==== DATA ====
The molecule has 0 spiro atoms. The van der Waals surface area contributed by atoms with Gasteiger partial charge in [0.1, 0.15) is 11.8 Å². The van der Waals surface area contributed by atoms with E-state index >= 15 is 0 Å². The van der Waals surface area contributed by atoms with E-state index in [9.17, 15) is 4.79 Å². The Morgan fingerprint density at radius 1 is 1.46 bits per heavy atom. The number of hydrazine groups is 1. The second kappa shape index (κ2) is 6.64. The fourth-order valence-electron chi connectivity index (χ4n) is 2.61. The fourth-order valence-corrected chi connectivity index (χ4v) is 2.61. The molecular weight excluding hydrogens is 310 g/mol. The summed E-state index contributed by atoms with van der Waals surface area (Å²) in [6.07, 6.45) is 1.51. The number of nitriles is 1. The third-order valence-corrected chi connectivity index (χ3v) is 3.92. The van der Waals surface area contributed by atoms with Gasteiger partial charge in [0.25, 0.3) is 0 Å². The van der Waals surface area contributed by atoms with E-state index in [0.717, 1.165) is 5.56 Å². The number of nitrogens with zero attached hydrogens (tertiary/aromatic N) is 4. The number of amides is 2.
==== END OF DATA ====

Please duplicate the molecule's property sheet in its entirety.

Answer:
The molecule has 0 spiro atoms. The van der Waals surface area contributed by atoms with Gasteiger partial charge in [0.1, 0.15) is 11.8 Å². The van der Waals surface area contributed by atoms with E-state index >= 15 is 0 Å². The van der Waals surface area contributed by atoms with E-state index in [9.17, 15) is 4.79 Å². The Morgan fingerprint density at radius 1 is 1.46 bits per heavy atom. The number of hydrazine groups is 1. The second kappa shape index (κ2) is 6.64. The fourth-order valence-electron chi connectivity index (χ4n) is 2.61. The fourth-order valence-corrected chi connectivity index (χ4v) is 2.61. The molecular weight excluding hydrogens is 310 g/mol. The summed E-state index contributed by atoms with van der Waals surface area (Å²) in [6.07, 6.45) is 1.51. The number of nitriles is 1. The third-order valence-corrected chi connectivity index (χ3v) is 3.92. The van der Waals surface area contributed by atoms with Gasteiger partial charge in [0.25, 0.3) is 0 Å². The van der Waals surface area contributed by atoms with E-state index in [0.717, 1.165) is 5.56 Å². The number of nitrogens with zero attached hydrogens (tertiary/aromatic N) is 4. The number of amides is 2.